Feasting on regional cuisine is a must when traveling as it introduces you to new flavors, new food, and innovative ideas for how to prepare food you know and love. Even if you’ve been to Mexico before there are some delicious dishes you have to try on your next trip to Oaxaca.
Grasshoppers are a delicious delicacy and high-protein source that have recently become a huge food trend stateside. Heaping bowls with different seasonings can be found in or around all the local markets. Vendors will gladly offer you a sample. Eat them by the handful as a snack, in tacos with guacamole, on a pizza, and more. Chapulines are part of the beautiful Botana Oaxaqueña sampler on our food tour tasting at Mezquite.
Huitlacoche is a delicacy that is hard to find outside of Mexico so it’s a must on your next trip. Sometimes referred to as corn smut it’s a fungus that grows on corn stalks. Don’t let the fact that it’s a fungus scare you from trying, as mushrooms and cheese are tasty funguses too!
Speaking of cheese, we suggest you try farm-fresh cheese everywhere you travel. There is a long list of Mexican cheeses you won’t find anywhere else in the world, but queso Oaxaca, more commonly known as Quesillo, originated in our state. This mild, buttery, and stringy cheese – similar in texture to mozzarella – is easily identified as it is rolled up into a ball. Great for making quesadillas and the perfect topping for a tlayuda paired with tasajo – a thinly sliced grilled beef.
If you have a sweet tooth be sure to try Mexican ice cream at least once or twice or daily when it’s really hot! Nieves are a handmade frozen treat, made with regional ingredients—like fresh fruit – and can be milk or water based. Two of our favorite spots in town are Jardin de Nieves right next to Basilica of Our Lady of Solitude and Chagüita in Mercado Benito Juarez, or look for the bicycle carts selling it around the zócalo or Santo Domingo.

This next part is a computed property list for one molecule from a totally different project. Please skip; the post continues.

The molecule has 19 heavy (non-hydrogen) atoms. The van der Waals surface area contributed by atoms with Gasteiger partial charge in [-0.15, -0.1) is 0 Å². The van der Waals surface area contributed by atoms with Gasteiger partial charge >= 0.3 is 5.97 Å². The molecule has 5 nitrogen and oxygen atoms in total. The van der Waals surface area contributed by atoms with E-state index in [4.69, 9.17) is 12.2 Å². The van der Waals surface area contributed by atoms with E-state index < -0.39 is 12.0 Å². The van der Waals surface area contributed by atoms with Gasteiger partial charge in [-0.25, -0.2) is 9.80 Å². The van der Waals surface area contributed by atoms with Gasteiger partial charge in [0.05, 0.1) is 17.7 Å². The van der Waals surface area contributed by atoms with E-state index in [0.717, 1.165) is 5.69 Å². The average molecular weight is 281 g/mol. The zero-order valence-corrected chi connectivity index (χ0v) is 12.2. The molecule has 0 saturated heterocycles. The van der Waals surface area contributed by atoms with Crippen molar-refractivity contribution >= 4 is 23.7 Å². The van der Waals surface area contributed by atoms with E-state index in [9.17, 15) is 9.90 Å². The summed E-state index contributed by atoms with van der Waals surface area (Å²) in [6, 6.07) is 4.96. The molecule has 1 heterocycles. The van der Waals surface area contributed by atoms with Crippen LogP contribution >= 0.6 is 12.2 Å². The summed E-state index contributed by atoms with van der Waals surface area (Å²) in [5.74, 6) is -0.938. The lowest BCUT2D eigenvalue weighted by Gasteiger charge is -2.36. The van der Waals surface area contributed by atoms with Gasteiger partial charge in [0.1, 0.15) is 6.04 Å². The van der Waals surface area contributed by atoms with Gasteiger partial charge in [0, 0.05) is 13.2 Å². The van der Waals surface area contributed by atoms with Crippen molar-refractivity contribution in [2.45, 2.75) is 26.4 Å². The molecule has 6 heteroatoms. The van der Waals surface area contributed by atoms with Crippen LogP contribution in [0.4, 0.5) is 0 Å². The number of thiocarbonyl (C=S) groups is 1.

Mole is a creamy sauce that tops eggs, tacos, meat, and more. Mole recipes are often passed down through the generations which is why each mole tastes unique. Mole Negro, a savory sweet style mole, is the most common variety. It contains a bit of chocolate, and up to 100 additional seasonings, spices, and secret ingredients. Oaxaca is known as “the land of seven moles” so aim to taste all 7 while you are on vacation:
A tetela might look a bit like a quesadilla from the outside, but it’s in a class of its own. A thin-stuffed corn tortilla (white, yellow or blue corn), folded into a triangle and filled with beans, cheese and the herb hoja santa. It’s then topped with crema, queso fresco, and salsa macha. An original food to go, the triangle-shaped snacks were compact and long-lasting for farmers traveling to work their fields. Our food tour partner Tierra del Sol serves up one of the best Tetela’s in town.
Zega Cola is a locally-produced Coca-Cola alternative. Even if you are a die-hard fan of Coke it’s fun to try something a bit different. Zega Cola can be found in local shops or you can order it with your meal while dining with our food tour partner Los Danzantes.
There are many delicious dishes you have to try in Oaxaca but don’t forget the drinks! Tequila gets most of the attention in Mexico, but we prefer its close cousin Mezcal. Also made from the agave plant, with an entirely different distillation process and a distinct smoky flavor. There are many local Mezcal distilleries in our area, most who have been making Mezcal since their youth—like Bertha Vázquez. Look for Mezcal cocktails on local menus and sample some on our tour at Mezquite, Los Danzantes, and Tierra del Sol.
Street food is a must as it introduces you to local favorite spots, often from vendors whose family have been serving their specialty for multiple generations. Try tacos, hamburgers, elotes (roasted corn on the cob), consome de res to fresh agua frescas, nieves and many more. Tacos del Comal, a long-time favorite can be found near Carmen Alto church. If not street food, spend at least one meal eating your way through one of our many local markets.
In addition to Zega Cola and Mezcal, be sure to try regional coffee. Cafébre is one of our favorite spots in town. Also, be sure to try fruit infused water known as agua fresca—which comes in a variety of flavors like Jamaica (hibiscus flower), sandia (watermelon) and tamarindo. You’ll try 4 different and delicious waters on our tour. Last but not least, Mexican hot chocolate is a must for chocolate lovers – made traditionally with water, or if you like, with milk. Find great chocolate at La Autentica.
Everything on this list with the exception of the huitlacoche and a few of the moles can be tasted along the way with Oaxaca Eats Food Tours. Enjoy over 20 tastings in just 4 hours. Be sure to come hungry!